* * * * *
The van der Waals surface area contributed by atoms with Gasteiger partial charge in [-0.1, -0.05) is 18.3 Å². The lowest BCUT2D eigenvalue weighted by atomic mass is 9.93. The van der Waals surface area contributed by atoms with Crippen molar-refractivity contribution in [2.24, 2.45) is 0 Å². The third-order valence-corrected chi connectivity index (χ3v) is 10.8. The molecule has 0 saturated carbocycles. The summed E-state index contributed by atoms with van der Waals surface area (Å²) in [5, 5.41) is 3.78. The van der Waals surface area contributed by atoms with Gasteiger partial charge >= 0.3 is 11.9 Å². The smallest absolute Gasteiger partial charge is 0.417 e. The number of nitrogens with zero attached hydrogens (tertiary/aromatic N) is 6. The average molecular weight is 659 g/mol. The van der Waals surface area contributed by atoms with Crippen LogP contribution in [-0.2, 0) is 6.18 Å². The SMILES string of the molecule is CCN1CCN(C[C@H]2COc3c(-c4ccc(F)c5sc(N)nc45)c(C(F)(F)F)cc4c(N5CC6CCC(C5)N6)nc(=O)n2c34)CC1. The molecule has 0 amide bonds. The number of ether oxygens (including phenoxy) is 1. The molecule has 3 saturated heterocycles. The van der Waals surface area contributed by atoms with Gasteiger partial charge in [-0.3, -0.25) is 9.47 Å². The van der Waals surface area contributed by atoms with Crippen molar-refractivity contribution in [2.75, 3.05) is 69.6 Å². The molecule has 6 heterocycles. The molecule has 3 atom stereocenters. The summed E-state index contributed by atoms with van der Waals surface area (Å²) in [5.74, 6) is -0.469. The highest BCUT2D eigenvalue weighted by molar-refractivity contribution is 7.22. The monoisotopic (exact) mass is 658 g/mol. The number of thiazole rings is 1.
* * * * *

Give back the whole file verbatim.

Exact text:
The van der Waals surface area contributed by atoms with Gasteiger partial charge in [-0.1, -0.05) is 18.3 Å². The lowest BCUT2D eigenvalue weighted by atomic mass is 9.93. The van der Waals surface area contributed by atoms with Crippen molar-refractivity contribution in [2.24, 2.45) is 0 Å². The third-order valence-corrected chi connectivity index (χ3v) is 10.8. The molecule has 0 saturated carbocycles. The summed E-state index contributed by atoms with van der Waals surface area (Å²) in [5, 5.41) is 3.78. The van der Waals surface area contributed by atoms with Gasteiger partial charge >= 0.3 is 11.9 Å². The smallest absolute Gasteiger partial charge is 0.417 e. The number of nitrogens with zero attached hydrogens (tertiary/aromatic N) is 6. The average molecular weight is 659 g/mol. The van der Waals surface area contributed by atoms with Crippen LogP contribution in [-0.2, 0) is 6.18 Å². The SMILES string of the molecule is CCN1CCN(C[C@H]2COc3c(-c4ccc(F)c5sc(N)nc45)c(C(F)(F)F)cc4c(N5CC6CCC(C5)N6)nc(=O)n2c34)CC1. The molecule has 0 amide bonds. The number of ether oxygens (including phenoxy) is 1. The molecule has 3 saturated heterocycles. The van der Waals surface area contributed by atoms with Gasteiger partial charge in [-0.3, -0.25) is 9.47 Å². The van der Waals surface area contributed by atoms with Crippen molar-refractivity contribution in [2.75, 3.05) is 69.6 Å². The molecule has 6 heterocycles. The molecule has 3 atom stereocenters. The summed E-state index contributed by atoms with van der Waals surface area (Å²) in [5.74, 6) is -0.469. The highest BCUT2D eigenvalue weighted by molar-refractivity contribution is 7.22. The monoisotopic (exact) mass is 658 g/mol. The number of thiazole rings is 1.